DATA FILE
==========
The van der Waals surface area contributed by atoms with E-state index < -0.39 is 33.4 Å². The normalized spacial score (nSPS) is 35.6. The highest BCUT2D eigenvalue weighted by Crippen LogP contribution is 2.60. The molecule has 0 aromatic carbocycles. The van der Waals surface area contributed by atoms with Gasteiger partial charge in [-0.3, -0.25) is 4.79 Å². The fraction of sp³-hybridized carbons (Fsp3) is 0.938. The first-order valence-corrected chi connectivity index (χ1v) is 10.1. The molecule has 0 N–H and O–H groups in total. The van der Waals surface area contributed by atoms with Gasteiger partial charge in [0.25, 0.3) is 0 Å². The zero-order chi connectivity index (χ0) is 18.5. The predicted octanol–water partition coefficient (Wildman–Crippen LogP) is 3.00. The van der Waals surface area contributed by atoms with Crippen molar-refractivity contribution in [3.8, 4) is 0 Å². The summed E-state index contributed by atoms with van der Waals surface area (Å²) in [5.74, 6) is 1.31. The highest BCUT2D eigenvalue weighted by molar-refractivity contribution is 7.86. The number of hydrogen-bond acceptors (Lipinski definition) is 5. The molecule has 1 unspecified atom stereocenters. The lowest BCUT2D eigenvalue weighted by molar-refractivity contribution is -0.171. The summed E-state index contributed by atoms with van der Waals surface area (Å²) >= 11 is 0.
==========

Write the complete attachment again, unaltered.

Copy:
The van der Waals surface area contributed by atoms with E-state index < -0.39 is 33.4 Å². The normalized spacial score (nSPS) is 35.6. The highest BCUT2D eigenvalue weighted by Crippen LogP contribution is 2.60. The molecule has 0 aromatic carbocycles. The van der Waals surface area contributed by atoms with Gasteiger partial charge in [-0.3, -0.25) is 4.79 Å². The fraction of sp³-hybridized carbons (Fsp3) is 0.938. The first-order valence-corrected chi connectivity index (χ1v) is 10.1. The molecule has 0 N–H and O–H groups in total. The van der Waals surface area contributed by atoms with Gasteiger partial charge in [0.25, 0.3) is 0 Å². The zero-order chi connectivity index (χ0) is 18.5. The predicted octanol–water partition coefficient (Wildman–Crippen LogP) is 3.00. The van der Waals surface area contributed by atoms with Crippen molar-refractivity contribution in [3.8, 4) is 0 Å². The summed E-state index contributed by atoms with van der Waals surface area (Å²) in [5.74, 6) is 1.31. The highest BCUT2D eigenvalue weighted by molar-refractivity contribution is 7.86. The number of hydrogen-bond acceptors (Lipinski definition) is 5. The molecule has 1 unspecified atom stereocenters. The lowest BCUT2D eigenvalue weighted by molar-refractivity contribution is -0.171. The summed E-state index contributed by atoms with van der Waals surface area (Å²) >= 11 is 0.